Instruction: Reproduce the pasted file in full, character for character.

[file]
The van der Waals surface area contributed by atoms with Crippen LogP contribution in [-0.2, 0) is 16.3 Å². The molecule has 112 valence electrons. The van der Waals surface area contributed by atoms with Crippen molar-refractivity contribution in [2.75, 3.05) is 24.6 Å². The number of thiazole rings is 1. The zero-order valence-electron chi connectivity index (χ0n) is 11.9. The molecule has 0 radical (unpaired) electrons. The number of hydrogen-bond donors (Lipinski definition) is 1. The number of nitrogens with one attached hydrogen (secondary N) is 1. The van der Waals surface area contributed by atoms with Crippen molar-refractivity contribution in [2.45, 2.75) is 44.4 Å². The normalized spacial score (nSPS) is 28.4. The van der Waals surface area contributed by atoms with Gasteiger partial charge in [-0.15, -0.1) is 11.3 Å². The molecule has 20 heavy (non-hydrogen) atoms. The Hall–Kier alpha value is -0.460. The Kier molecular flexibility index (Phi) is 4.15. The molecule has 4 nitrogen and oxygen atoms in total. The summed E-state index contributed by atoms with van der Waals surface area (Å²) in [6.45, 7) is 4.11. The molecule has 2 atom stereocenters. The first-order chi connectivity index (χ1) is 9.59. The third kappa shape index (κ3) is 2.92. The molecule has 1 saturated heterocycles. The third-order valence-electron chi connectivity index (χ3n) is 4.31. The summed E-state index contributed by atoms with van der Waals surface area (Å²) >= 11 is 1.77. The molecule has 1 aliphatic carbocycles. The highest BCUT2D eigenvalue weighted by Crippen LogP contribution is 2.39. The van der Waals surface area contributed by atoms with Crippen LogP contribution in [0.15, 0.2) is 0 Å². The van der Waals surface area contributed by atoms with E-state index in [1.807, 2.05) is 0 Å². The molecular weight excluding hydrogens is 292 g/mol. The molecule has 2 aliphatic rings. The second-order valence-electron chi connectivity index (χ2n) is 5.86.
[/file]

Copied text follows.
The van der Waals surface area contributed by atoms with Crippen LogP contribution in [-0.2, 0) is 16.3 Å². The molecule has 112 valence electrons. The van der Waals surface area contributed by atoms with Crippen molar-refractivity contribution in [2.75, 3.05) is 24.6 Å². The number of thiazole rings is 1. The zero-order valence-electron chi connectivity index (χ0n) is 11.9. The molecule has 0 radical (unpaired) electrons. The number of hydrogen-bond donors (Lipinski definition) is 1. The number of nitrogens with one attached hydrogen (secondary N) is 1. The van der Waals surface area contributed by atoms with Crippen molar-refractivity contribution in [2.45, 2.75) is 44.4 Å². The normalized spacial score (nSPS) is 28.4. The van der Waals surface area contributed by atoms with Gasteiger partial charge in [-0.15, -0.1) is 11.3 Å². The molecule has 20 heavy (non-hydrogen) atoms. The Hall–Kier alpha value is -0.460. The Kier molecular flexibility index (Phi) is 4.15. The molecule has 4 nitrogen and oxygen atoms in total. The summed E-state index contributed by atoms with van der Waals surface area (Å²) in [6.45, 7) is 4.11. The molecule has 2 atom stereocenters. The first-order chi connectivity index (χ1) is 9.59. The third kappa shape index (κ3) is 2.92. The molecule has 1 saturated heterocycles. The third-order valence-electron chi connectivity index (χ3n) is 4.31. The summed E-state index contributed by atoms with van der Waals surface area (Å²) >= 11 is 1.77. The molecule has 1 aliphatic carbocycles. The highest BCUT2D eigenvalue weighted by Crippen LogP contribution is 2.39. The van der Waals surface area contributed by atoms with Crippen LogP contribution in [0.15, 0.2) is 0 Å². The van der Waals surface area contributed by atoms with E-state index in [1.807, 2.05) is 0 Å². The molecular weight excluding hydrogens is 292 g/mol. The molecule has 2 aliphatic rings. The second-order valence-electron chi connectivity index (χ2n) is 5.86.